Today, over lunch, togther with Christian Römmelsberger, we tried to understand Hamilton-Jacobi theory from a more geometric point of view.

The way this is usually presented (in the very end of a course on classical mechanics) is in terms of generating functions for canonical transformations such that in the new coordinates the Hamiltonian vanishes. Here I will rewrite this in the laguage of symplectic geometry.

As always, let us start with a 2N dimensional symplectic space M with symplectic form . In addition, pick N functions such that the submanifolds are Lagrangian, that is is a Lagrangian subspace of (meaning that the symplectic form of any two tangent vectors of vanishes). If this holds, the can be regarded as position coordinates.

Starting from these Lagrangian submanifolds, we can locally find a family of 1-forms in the normal bundle such that . You should think that for appropriate momentum coordinates on the Lagrangian leaves of constant . But here, these are just coefficient funtions to make a potential for .

Now we repeat this for another set of position coordinates which we assume to be "sufficiently independent" of the meaning that . This implies that locally are coordinates on M. With the comes another 1-form and since are locally related by a "gauge transformation". We have for a function F.

Let's look at a little bit closer. A general normal 1-form would look like . But since we started from Lagrangian leaves, there is no in and thus . But expressing this in coordinates yields

Comparing coefficients we find and . You will recognize the expressions for momenta in terms of a "generating function".

What we have done was to take two Lagrangian foliations given in terms of and and compute a function from them. The trick is now to turn this procedure around: Given only the and a function of these and some N other variables , one can compute the as functions on M: Take a point and define by inverting . For this remember that was defined implicitly above: It is the coefficient of in .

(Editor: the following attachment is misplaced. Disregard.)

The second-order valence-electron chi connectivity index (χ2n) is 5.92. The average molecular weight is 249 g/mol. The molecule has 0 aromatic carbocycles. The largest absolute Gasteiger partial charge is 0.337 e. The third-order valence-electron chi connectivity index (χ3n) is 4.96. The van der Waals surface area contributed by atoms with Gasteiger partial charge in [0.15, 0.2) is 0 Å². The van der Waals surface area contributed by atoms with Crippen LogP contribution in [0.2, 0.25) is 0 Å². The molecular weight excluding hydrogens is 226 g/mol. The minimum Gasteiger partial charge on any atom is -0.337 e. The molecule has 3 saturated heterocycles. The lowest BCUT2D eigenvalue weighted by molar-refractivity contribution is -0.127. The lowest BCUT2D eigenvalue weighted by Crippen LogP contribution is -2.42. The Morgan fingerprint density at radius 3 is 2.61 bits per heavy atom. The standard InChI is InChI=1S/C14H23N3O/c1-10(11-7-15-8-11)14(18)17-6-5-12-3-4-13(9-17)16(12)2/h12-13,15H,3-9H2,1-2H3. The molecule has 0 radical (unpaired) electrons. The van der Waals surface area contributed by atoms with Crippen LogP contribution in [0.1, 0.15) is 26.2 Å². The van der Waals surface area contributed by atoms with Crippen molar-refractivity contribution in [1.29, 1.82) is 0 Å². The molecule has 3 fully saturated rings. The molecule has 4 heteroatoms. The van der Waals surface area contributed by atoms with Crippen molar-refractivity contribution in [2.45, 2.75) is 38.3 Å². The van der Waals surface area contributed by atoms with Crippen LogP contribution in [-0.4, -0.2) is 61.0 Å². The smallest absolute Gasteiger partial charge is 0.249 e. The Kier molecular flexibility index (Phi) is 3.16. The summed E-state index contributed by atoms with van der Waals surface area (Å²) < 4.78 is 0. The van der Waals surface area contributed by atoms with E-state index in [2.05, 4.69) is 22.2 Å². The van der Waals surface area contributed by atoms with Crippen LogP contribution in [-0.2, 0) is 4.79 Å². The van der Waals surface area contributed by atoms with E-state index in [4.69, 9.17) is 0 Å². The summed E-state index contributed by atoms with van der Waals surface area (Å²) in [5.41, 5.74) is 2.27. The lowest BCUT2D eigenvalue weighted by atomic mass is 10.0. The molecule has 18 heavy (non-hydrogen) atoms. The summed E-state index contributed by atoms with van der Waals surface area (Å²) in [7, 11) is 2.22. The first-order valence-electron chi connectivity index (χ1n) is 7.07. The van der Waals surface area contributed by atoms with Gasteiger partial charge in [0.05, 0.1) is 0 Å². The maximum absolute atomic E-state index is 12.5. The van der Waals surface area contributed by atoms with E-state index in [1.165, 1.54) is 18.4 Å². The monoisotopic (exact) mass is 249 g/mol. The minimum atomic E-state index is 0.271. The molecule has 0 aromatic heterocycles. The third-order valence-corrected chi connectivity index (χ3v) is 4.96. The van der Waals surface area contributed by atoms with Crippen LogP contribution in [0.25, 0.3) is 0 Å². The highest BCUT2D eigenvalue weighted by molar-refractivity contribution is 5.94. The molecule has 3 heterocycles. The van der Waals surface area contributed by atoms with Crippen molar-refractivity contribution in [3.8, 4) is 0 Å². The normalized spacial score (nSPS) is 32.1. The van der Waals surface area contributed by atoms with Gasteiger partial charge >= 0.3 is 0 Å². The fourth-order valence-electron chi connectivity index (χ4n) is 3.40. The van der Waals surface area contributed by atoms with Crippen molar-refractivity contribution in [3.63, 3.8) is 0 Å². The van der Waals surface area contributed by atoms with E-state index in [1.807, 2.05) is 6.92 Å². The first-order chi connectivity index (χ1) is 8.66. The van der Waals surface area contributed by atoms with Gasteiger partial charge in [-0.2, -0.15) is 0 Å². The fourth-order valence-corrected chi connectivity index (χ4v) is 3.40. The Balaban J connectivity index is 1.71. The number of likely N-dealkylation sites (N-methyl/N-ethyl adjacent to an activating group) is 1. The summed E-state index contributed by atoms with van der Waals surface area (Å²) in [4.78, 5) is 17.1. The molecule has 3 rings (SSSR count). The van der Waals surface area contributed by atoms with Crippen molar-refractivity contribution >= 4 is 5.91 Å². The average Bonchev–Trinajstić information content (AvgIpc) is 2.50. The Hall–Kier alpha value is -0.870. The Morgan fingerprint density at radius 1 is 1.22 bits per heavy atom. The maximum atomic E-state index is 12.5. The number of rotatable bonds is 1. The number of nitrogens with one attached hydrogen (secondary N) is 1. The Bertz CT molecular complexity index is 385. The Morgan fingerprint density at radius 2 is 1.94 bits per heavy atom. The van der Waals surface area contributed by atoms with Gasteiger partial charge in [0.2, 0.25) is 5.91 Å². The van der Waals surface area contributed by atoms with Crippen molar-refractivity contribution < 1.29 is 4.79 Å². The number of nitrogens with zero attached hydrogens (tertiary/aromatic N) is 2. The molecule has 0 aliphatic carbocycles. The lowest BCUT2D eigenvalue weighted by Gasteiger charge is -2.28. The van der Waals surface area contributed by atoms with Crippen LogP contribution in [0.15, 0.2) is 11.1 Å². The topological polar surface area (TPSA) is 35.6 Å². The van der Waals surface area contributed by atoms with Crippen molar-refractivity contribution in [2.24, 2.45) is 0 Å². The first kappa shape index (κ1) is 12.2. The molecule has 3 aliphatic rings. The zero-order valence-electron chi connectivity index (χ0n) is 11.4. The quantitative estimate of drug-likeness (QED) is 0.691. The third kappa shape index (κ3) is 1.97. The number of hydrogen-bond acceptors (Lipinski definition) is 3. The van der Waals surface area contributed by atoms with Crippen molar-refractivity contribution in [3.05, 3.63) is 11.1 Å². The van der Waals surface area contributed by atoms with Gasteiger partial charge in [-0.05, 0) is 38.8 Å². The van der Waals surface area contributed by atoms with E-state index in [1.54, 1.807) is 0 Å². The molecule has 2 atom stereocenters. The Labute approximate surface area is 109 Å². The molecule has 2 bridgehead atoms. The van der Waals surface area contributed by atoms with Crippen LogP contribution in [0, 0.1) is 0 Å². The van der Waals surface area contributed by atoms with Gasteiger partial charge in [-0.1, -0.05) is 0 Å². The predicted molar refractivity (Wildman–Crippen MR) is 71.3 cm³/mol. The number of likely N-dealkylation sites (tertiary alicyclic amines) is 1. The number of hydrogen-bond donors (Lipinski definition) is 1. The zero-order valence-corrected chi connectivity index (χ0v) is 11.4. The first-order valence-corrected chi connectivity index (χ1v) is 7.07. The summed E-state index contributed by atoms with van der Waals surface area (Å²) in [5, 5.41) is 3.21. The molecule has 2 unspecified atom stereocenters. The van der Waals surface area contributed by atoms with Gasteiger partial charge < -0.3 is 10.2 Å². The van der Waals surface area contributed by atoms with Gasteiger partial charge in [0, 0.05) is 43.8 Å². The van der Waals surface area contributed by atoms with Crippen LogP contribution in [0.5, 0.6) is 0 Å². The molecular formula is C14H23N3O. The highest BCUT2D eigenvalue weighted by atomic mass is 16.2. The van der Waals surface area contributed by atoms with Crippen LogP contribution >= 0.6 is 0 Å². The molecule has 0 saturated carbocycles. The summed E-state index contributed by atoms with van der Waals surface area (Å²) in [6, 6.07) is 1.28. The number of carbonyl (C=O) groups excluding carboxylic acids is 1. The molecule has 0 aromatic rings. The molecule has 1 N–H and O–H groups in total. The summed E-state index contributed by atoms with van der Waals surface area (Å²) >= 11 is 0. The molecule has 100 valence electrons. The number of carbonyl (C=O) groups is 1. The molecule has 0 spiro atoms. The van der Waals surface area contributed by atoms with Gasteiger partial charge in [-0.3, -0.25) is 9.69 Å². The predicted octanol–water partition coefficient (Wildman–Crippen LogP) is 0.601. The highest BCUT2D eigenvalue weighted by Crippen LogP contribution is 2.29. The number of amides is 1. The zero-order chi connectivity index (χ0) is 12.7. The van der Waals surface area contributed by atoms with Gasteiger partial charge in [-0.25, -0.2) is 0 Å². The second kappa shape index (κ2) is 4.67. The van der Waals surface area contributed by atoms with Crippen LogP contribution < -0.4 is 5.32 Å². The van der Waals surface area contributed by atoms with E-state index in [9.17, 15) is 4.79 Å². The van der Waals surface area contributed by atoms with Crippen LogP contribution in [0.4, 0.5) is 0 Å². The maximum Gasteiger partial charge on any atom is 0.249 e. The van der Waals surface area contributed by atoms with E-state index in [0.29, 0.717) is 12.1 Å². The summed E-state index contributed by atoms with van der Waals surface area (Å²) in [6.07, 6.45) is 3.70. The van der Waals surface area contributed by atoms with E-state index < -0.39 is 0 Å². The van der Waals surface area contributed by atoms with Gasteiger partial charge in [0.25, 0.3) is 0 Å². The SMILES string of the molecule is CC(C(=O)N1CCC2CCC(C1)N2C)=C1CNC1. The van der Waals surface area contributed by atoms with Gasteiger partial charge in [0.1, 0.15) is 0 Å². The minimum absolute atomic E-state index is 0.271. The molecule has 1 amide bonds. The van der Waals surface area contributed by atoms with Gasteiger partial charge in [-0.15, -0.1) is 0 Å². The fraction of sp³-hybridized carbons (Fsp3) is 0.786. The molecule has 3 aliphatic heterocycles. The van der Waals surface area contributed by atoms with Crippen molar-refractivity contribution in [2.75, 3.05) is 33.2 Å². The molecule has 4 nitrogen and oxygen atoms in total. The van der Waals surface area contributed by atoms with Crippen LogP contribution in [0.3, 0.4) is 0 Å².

Up to here, we have only played symplectic games independent of any dynamics. Now specify this in addition in terms of a Hamilton function h. Then the Hamilton-Jacobi equations are nothing but the requirement to find a generating function such that the are constants of motion.

Even better, by making everything (that is h and Q and F) explicitly time dependent, by the requirement that the action 1-form is invariant: giving we get a transforming Hamilonian and we can require this to vanish:

If we think of the Hamiltonian h given in terms of the coordinates this is now a PDE for F which has to hold for all . That is, writing F as a function of and it has to hold for all (fixed) as a PDE in the and t.

## Thursday, February 07, 2008

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## 1 comment:

Nice, makes me want to take a look at my old course notes on theoretical mechanics again.

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